The Resurrection is cause for celebration, but it should always shake us up a little too.
When I was 14, my church did something unusual for Easter Sunday. Instead of meeting in our building, we chose to hold our service on a hill overlooking the city. We wanted to watch the sunrise as we pondered the Resurrection.
Yet when we arrived, we started having second thoughts. The view was beautiful, but it was cold. And our speaker wasn’t showing up. Someone wondered aloud if perhaps he had slept in. Eventually we started without him, singing feebly against the horizon as we watched our breath vapors dance in the frigid morning air.
Located on the opposite slope of the hill was the city’s cemetery. The moment we finished our last song a figure sprang up from the graves and screamed: “He’s alive! He’s alive!”
We were startled. It took a few moments to realize that the screaming figure was our speaker and that he was talking about Jesus. His act didn’t stop there. He stayed in character, bouncing through the group, waving his arms maniacally. “He has risen! He has risen!”
Once we recovered from the abrupt appearance we were spellbound. He used the dramatic introduction to set up a powerful sermon that I remember to this day. And now, every year when Easter rolls around, I think about the Resurrection a little differently. With Easter coming up (this year it lands on March 23) I want to encourage you to do the same. Yes, the Resurrection is cause for celebration—but it should always shake us up a little too.
For most of us Easter is a leisurely holiday. After special church services children hunt for chocolate bunnies and Easter eggs. It’s a safe, fun, family affair.
Not so for those present on the first Easter. From the Gospels we get a glimpse of the confusion, shock, joy and fear that besieged them when they received word that Jesus had been raised from the dead. Mark reports that the women at the tomb were “afraid” and filled with “terror and amazement.” Peter, who had denied Jesus, must have been somewhat ambivalent. Thomas was incredulous. The Romans were angry. Whatever the response, the event stirred deep emotion and took everyone by surprise.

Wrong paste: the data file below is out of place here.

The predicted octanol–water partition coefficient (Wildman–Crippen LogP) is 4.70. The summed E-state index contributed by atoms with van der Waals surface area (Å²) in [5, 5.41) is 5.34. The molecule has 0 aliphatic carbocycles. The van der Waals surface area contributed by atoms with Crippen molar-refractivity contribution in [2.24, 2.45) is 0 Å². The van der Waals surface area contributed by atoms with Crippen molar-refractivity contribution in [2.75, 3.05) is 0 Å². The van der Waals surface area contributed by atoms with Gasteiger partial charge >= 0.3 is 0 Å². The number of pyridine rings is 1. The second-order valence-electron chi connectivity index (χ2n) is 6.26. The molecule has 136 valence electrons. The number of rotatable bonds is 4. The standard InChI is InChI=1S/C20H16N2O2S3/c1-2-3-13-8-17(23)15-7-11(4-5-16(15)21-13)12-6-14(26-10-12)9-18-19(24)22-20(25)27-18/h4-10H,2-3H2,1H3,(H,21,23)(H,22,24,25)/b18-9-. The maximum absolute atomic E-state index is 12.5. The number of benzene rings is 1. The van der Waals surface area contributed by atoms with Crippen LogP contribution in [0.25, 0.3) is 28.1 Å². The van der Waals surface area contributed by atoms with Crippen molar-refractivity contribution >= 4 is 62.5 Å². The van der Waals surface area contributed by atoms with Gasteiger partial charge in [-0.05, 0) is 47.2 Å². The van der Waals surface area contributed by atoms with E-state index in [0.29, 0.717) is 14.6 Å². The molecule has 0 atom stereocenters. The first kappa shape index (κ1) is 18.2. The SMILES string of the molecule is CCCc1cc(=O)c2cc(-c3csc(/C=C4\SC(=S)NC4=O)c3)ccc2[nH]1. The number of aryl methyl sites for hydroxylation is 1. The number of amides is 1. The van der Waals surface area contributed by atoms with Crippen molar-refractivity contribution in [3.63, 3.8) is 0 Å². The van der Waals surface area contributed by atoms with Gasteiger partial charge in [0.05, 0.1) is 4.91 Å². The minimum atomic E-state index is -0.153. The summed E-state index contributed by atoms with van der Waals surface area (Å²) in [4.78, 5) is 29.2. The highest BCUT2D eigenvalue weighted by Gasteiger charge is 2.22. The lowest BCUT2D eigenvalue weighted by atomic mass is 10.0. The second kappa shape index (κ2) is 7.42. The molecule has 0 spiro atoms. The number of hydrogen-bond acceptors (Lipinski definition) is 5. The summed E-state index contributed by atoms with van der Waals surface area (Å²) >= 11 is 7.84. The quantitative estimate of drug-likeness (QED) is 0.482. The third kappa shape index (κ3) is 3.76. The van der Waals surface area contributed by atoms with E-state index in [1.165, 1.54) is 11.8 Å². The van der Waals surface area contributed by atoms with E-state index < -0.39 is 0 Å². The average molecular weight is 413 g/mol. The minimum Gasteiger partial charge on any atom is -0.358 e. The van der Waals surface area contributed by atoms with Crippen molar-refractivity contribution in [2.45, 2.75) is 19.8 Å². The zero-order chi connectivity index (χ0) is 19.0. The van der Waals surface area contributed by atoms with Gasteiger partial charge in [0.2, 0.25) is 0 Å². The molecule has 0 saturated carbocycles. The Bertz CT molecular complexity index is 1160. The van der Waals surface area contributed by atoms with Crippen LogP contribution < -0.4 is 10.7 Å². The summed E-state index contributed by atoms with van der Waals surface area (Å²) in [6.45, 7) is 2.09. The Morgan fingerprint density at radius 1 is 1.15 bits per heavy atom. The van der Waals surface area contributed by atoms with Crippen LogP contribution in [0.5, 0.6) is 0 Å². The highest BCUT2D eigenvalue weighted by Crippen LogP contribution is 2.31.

But what impact does it have on us today? Sometimes I worry that the nearly 2,000 years of tradition cushions us from the bizarre and beautiful nature of that momentous occasion.
Just think about it. On Friday Jesus lay lifeless in a dark tomb. Three days later a divine torrent of healing power surged through His body and He stood up—then walked back into the world with dried blood on His feet.
So why is it important to behold the Resurrection afresh? Why must we strive to comprehend its stark supernatural nature? Because I believe that a proper appreciation of it is crucial to the vitality of our faith.
The Resurrection has a way of reordering our priorities. Since Jesus conquered death, we have the hope of everlasting life. When we grasp the full import of that truth we begin to evaluate all our actions according to their eternal significance. In the light from the empty tomb, everything looks different.
A full understanding of that great event is also foundational to our witness. It was the Resurrection—not a safe symbol or sleepy allegory—that fueled the evangelistic fervor of the first Christians. And when they marched out to proclaim the gospel, they did so with the assurance that Christ’s resurrection foreshadowed their own. It made them fearless in the face of death.
Though many of us may not face the same danger, we need the same courage. That’s why we need to stand before the empty tomb amazed. We need to marvel at Christ’s dramatic triumph over death and sin. Only after we have beheld the
resurrection, in all its shocking power, will our voices rise in that mighty refrain that shakes the gates of hell:
“He has risen!”
Drew Dyck is a graduate of Fuller Theological Seminary and editor of newmanmag.com. Vist the Web site and sign up to receive an e-mailed version of New Man, which includes exclusive articles on health, sexuality, fitness, finances, marriage, parenting and men’s spirituality.